Genetics

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Category archives for Genetics

Brendan Bohannan, Richard W. Castenholz, Jessica Green and their students and postdcos at the Center for Ecology and Evolutionary Biology at University of Oregon are currently doing a Journal Club on the PLoS ONE article The Sorcerer II Global Ocean Sampling Expedition: Metagenomic Characterization of Viruses within Aquatic Microbial Samples, which is part of the…

DNA barcoding

I tried to understand what DNA barcoding is, as everyone is talking about it. And I tried reading a couple of papers about it – I am a biologist, so I should have understood them, but nope, I was still in the dark. So, what does one do? Waits for a science blogger to explain…

Intelligently Designed DNA

Someone did it. Get a prize if you correctly identify which one is intelligently designed. In both cases, the designer was an intelligent…..human. Of course. No media reports yet of bioengineering labs run by chimps, dogs, elephants or dolphins.

The Hopeless Monster? Not so fast!

Olivia Judson wrote a blog post on her NYTimes blog that has many people rattled. Why? Because she used the term “Hopeful Monster” and this term makes many biologists go berserk, foaming at the mouth. And they will not, with their eye-sight fogged by rage, notice her disclaimer: Note, however, that few modern biologists use…

I had no time to read this in detail and write a really decent overview here, perhaps I will do it later, but for now, here are the links and key excerpts from a pair of exciting new papers in PLoS Biology and PLoS ONE, which describe the patterns of expression of a second type…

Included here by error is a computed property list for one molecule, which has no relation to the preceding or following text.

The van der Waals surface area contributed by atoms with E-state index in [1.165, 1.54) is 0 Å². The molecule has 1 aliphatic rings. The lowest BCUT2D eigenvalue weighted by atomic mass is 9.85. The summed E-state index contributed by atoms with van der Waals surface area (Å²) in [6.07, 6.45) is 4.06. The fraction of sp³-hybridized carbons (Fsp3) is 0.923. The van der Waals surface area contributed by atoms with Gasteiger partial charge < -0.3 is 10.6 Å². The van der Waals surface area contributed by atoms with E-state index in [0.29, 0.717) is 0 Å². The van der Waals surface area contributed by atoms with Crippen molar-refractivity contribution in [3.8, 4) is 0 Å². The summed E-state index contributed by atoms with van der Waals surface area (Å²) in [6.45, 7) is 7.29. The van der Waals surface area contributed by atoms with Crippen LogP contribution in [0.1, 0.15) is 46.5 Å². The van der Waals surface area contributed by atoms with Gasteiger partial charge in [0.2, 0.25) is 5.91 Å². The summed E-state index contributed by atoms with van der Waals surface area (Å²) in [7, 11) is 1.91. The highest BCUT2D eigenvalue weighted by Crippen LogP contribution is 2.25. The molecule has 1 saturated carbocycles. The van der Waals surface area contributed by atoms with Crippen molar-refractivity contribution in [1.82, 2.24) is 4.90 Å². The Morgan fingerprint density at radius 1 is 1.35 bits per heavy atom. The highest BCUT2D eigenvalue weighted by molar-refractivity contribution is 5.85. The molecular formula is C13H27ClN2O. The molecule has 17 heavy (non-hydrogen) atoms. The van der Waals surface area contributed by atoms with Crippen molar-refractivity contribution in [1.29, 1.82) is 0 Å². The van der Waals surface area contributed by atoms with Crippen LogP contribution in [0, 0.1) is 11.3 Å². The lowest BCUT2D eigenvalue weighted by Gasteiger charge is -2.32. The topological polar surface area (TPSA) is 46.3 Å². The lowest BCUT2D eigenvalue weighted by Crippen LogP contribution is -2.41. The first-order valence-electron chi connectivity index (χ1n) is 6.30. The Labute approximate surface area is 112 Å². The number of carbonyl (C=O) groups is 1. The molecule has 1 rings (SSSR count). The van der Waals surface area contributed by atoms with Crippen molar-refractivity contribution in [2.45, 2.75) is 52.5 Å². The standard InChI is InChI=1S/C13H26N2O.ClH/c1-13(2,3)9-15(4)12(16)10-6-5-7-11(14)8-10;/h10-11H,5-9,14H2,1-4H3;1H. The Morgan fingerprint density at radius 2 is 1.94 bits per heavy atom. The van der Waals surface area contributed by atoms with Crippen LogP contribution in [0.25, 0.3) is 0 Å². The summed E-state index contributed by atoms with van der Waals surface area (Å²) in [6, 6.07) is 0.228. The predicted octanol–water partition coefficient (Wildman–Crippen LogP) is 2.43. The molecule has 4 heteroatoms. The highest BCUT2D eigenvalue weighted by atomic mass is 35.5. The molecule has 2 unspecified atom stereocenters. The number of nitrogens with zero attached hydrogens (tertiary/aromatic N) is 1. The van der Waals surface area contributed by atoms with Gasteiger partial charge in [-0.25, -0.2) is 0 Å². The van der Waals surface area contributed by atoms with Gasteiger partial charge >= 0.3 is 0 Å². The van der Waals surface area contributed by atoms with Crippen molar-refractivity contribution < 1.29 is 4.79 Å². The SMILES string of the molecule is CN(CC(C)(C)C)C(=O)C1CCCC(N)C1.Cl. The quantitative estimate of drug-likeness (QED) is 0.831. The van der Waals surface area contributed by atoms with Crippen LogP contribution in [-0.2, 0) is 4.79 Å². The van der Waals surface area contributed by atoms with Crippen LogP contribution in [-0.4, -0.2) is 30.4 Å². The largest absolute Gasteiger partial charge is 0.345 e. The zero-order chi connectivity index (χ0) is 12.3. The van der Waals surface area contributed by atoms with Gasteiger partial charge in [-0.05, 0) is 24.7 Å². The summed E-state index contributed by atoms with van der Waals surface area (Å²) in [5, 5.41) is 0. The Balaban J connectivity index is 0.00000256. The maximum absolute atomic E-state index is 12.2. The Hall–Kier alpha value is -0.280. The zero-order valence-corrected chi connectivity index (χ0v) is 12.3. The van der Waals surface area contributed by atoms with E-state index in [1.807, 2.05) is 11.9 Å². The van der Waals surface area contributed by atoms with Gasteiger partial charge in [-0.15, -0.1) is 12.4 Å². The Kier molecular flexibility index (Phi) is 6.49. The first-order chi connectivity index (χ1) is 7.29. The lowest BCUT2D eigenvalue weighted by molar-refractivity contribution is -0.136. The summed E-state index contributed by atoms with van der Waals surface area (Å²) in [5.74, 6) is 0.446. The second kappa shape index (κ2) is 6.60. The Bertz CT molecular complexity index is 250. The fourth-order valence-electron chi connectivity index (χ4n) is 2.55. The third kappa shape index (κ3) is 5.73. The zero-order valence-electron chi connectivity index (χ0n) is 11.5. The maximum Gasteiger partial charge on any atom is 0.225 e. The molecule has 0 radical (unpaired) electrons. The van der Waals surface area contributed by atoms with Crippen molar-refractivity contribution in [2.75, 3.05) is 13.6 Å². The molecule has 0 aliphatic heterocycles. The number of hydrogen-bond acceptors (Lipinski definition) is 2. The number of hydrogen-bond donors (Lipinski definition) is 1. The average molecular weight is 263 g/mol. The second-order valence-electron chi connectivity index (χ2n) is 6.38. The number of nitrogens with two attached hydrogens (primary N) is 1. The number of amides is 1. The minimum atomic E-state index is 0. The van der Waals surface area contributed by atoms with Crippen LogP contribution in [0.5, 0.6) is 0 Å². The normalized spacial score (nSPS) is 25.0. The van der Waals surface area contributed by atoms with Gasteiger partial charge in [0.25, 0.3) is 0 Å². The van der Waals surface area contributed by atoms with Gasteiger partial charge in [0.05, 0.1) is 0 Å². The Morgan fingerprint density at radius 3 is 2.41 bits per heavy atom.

Grapevine Genomes

Two grape genomes were published this year, one in Nature, the other in PLoS ONE. Larry Moran explains the methodologies and results of both and discusses the trustworthiness of each. The Nature paper is explained in The Grapevine Genome, and the PLoS ONE paper is discussed in The Second Grapevine Genome Is Published. Obligatory Readings…

When Wilhelm Johannsen coined the word “gene” back in 1909 (hmmm, less than two years until the Centennial), the word was quite unambiguous – it meant “a unit of heredity”. Its material basis, while widely speculated on, was immaterial for its usefulness as a concept. It could have been tiny little Martians inside the cells,…

Another thing I will also have to miss – the Inaugural Event of the 2007-2008 Pizza Lunch Season of the Science Communicators of North Carolina (SCONC), on October 24th at Sigma Xi Center (the same place where we’ll have the Science Blogging Conference). Organized by The American Scientist and the Burroughs Wellcome Fund, the first…

Genes vs./plus Environment

My former SciBling David Dobbs regularly posts on the SciAm Blog, usually bringing in guest contributors highlighting novel research in neuroscience. Today, he invited Charles Glatt to review an interesting study on the interaction between genes and environment in development of depression. David writes: This week reviewer Charles Glatt reviews a study that takes this…

Rethinking FOXP2

Earlier studies have indicated that a gene called FOXP2, possibly involved in brain development, is extremely conserved in vertebrates, except for two notable mutations in humans. This finding suggested that this gene may in some way be involved in the evolution of language, and was thus dubbed by the popular press “the language gene”. See,…